Steamboat Ski Area parent company gets a name, plans to launch new pass this spring |

Steamboat Ski Area parent company gets a name, plans to launch new pass this spring

Averill Doering adjusts her boots after a morning of skiing at Steamboat Ski Area. Doering traveled from Ouray to find snow and was thrilled after a storm brought several inches of fresh snow to the slopes.

STEAMBOAT SPRINGS — The new parent company of Steamboat Ski Area and 11 other North American ski resorts now has a name, and an announcement related to a new pass product is on the horizon.

Henry Crown and Co., owners of Aspen Skiing Co., teamed with KSL Capital Partners of Denver last winter to form the new company that will compete against Vail Resorts, which operates 11 resorts and three urban ski areas.

The new company announced Thursday that its name is Alterra Mountain Company.

Henry Crown and Co. is a minority investor in Alterra and still independently owns the four Aspen Skiing Company resorts in the Aspen area.

In April, Alterra purchased Intrawest Resorts, which included Steamboat, Tremblant in Quebec, Blue Mountain Ontario — near Toronto — Stratton in Vermont, West Virginia’s Snowshoe and Canadian Mountain Holidays, which offers heli-skiing adventures.

Alterra added four resorts operated by Mammoth Resorts and then expanded into the Utah market with the purchase of Deer Valley in August.

Alterra plans to announce a new ski pass product in the coming months to compete with Vail Resorts, which had about 12 million skier visits during the 2016-17 season.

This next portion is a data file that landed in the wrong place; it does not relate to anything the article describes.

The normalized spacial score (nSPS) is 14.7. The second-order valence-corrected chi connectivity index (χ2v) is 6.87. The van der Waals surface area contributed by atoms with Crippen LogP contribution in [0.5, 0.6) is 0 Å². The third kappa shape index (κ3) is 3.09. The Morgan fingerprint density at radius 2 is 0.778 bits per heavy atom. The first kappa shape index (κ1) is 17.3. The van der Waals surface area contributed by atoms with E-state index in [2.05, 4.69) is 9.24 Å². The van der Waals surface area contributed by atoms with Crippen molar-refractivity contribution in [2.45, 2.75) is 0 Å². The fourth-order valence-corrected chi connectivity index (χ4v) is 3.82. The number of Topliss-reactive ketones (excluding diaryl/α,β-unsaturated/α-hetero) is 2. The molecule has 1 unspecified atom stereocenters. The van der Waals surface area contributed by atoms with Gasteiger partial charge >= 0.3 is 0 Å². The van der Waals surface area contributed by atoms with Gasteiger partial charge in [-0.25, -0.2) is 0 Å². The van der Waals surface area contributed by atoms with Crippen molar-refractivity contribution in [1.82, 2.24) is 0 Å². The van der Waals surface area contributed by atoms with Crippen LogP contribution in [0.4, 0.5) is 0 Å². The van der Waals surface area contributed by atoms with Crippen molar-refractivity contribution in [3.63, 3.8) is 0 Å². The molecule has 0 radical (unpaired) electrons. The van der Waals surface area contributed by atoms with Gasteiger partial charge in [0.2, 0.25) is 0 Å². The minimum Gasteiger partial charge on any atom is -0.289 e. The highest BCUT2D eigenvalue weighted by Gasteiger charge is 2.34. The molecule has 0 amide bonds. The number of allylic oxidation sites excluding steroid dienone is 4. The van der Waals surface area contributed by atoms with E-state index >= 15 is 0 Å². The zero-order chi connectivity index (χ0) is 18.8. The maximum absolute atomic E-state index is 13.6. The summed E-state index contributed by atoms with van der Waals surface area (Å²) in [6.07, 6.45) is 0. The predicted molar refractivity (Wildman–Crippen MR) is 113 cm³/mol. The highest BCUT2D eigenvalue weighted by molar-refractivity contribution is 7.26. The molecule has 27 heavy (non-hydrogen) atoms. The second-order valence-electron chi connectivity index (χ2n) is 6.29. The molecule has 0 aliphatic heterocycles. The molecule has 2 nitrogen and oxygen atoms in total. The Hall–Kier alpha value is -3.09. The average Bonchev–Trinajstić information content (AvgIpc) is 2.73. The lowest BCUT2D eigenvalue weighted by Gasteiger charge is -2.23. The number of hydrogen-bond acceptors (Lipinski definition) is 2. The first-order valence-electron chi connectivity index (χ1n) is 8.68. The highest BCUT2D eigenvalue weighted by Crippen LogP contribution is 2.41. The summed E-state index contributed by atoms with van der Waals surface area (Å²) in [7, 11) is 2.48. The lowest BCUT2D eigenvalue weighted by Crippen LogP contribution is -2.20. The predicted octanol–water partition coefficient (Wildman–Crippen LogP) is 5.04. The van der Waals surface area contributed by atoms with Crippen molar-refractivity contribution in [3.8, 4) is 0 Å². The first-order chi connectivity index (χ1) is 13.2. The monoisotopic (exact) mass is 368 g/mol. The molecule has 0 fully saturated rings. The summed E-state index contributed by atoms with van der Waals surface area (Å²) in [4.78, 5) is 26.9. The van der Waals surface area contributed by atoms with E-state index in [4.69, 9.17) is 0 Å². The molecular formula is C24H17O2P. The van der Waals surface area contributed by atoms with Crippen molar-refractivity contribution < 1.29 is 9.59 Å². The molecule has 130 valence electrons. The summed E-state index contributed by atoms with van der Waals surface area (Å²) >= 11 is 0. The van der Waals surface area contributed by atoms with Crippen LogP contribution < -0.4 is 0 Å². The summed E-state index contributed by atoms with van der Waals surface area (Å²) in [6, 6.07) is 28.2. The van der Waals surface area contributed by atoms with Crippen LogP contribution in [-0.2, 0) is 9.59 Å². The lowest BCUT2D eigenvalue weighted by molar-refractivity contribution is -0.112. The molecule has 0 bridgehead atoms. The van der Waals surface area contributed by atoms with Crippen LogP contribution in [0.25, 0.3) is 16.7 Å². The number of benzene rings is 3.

"We'll certainly have a pass product that will launch this spring," said Kristin Rust, Alterra's director of public relations. "It's safe to assume it will be for our sister resorts."

Rust would not provide a specific date for when the new pass product would be announced or give a glimpse of what the pass will offer.

Alterra is headquartered in downtown Denver, in the space formerly occupied by Intrawest.

According to a news release, the name Alterra is a "fusion of the words altitude and terrain/terra, paying homage to the mountains and communities that form the backbone of the company."

The company has stressed that it intends to let its resorts retain and build on their strong brands.

"Our intent is not to rebrand Steamboat as an Alterra Mountain Company resort," Rust said.

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In a news release, Alterra president and chief operating officer David Perry said each ski resort has a personality and spirit that has delighted visitors for generations.

"Our vision at Alterra Mountain Company is to protect and enhance what makes each destination special, inviting guests back to their favorite mountain and enticing them to visit new destinations on their bucket list," Perry said. "We respect and continue to learn from the pioneers and leaders that built these iconic locations and paved the way before us, as we push the boundaries and innovate for our future."

To reach Matt Stensland, call 970-871-4247, email or follow him on Twitter @SBTStensland.

At a glance

Alterra resorts

• California: Big Bear Mountain Resort, June Mountain, Mammoth Mountain and Squaw Valley Alpine Meadows
• Colorado: Steamboat and Winter Park
• Utah: Deer Valley and Solitude Mountain Resort
• Vermont: Stratton
• Washington: Crystal Mountain Resort (expected to close in fourth quarter)
• West Virginia: Snowshoe Mountain
• Canada: Blue Mountain, Ontario; Canadian Mountain Holidays, British Columbia; and Tremblant, Québec

Ikon Pass partners

• Colorado: Aspen Snowmass, Copper Mountain and Eldora
• Maine: Sugarloaf and Sunday River
• Michigan: Boyne Highlands and Boyne Mountain
• Montana: 
Big Sky Resort
• New Hampshire: Loon Mountain
• New Mexico: Taos Ski Valley
• Utah: Alta, Brighton Resort and Snowbird
• Vermont: Killington and Sugarbush
• Washington: The Summit at Snoqualmie
• Wyoming: Jackson Hole
• Australia: Thredbo, New South Wales
• Canada: Cypress Mountain, British Columbia; Revelstoke Mountain Resort, British Columbia; and SkiBig3, Alberta
Japan: Niseko United